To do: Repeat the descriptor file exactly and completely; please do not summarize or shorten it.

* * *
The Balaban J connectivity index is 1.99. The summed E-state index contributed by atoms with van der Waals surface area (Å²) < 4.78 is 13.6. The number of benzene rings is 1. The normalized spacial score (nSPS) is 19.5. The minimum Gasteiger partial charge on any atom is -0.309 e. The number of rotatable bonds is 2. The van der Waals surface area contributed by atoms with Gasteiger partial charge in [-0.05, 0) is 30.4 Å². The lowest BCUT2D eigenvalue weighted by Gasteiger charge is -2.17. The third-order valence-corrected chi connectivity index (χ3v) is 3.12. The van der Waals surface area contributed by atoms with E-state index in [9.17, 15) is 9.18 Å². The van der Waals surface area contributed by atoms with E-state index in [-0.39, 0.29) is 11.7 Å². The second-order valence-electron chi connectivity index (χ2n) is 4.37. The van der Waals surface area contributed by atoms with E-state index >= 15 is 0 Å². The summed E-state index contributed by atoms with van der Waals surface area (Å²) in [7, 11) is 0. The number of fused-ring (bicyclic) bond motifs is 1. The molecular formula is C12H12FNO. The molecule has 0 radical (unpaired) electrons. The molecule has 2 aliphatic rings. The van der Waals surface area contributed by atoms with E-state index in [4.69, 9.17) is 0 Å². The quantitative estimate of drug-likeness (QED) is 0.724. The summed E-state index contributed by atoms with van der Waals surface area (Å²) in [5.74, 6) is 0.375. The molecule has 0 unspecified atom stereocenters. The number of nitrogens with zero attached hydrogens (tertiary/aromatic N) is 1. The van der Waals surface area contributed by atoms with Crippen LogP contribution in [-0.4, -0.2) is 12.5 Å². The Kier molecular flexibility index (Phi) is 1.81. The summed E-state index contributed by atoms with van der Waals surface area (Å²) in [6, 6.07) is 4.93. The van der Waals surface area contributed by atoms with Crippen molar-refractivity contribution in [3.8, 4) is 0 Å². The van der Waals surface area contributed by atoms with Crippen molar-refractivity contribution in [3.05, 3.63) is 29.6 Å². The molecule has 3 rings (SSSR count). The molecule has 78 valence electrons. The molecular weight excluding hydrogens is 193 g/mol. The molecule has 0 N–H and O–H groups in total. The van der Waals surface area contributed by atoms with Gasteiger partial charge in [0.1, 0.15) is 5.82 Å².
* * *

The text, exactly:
The Balaban J connectivity index is 1.99. The summed E-state index contributed by atoms with van der Waals surface area (Å²) < 4.78 is 13.6. The number of benzene rings is 1. The normalized spacial score (nSPS) is 19.5. The minimum Gasteiger partial charge on any atom is -0.309 e. The number of rotatable bonds is 2. The van der Waals surface area contributed by atoms with Gasteiger partial charge in [-0.05, 0) is 30.4 Å². The lowest BCUT2D eigenvalue weighted by Gasteiger charge is -2.17. The third-order valence-corrected chi connectivity index (χ3v) is 3.12. The van der Waals surface area contributed by atoms with E-state index in [9.17, 15) is 9.18 Å². The van der Waals surface area contributed by atoms with E-state index in [-0.39, 0.29) is 11.7 Å². The second-order valence-electron chi connectivity index (χ2n) is 4.37. The van der Waals surface area contributed by atoms with E-state index >= 15 is 0 Å². The summed E-state index contributed by atoms with van der Waals surface area (Å²) in [7, 11) is 0. The number of fused-ring (bicyclic) bond motifs is 1. The molecular formula is C12H12FNO. The molecule has 0 radical (unpaired) electrons. The molecule has 2 aliphatic rings. The van der Waals surface area contributed by atoms with E-state index in [4.69, 9.17) is 0 Å². The quantitative estimate of drug-likeness (QED) is 0.724. The summed E-state index contributed by atoms with van der Waals surface area (Å²) in [5.74, 6) is 0.375. The molecule has 0 unspecified atom stereocenters. The number of nitrogens with zero attached hydrogens (tertiary/aromatic N) is 1. The van der Waals surface area contributed by atoms with Crippen LogP contribution in [-0.4, -0.2) is 12.5 Å². The Kier molecular flexibility index (Phi) is 1.81. The summed E-state index contributed by atoms with van der Waals surface area (Å²) in [6, 6.07) is 4.93. The van der Waals surface area contributed by atoms with Crippen molar-refractivity contribution in [3.8, 4) is 0 Å². The van der Waals surface area contributed by atoms with Crippen molar-refractivity contribution in [3.05, 3.63) is 29.6 Å². The molecule has 3 rings (SSSR count). The molecule has 78 valence electrons. The molecular weight excluding hydrogens is 193 g/mol. The molecule has 0 N–H and O–H groups in total. The van der Waals surface area contributed by atoms with Gasteiger partial charge in [0.1, 0.15) is 5.82 Å².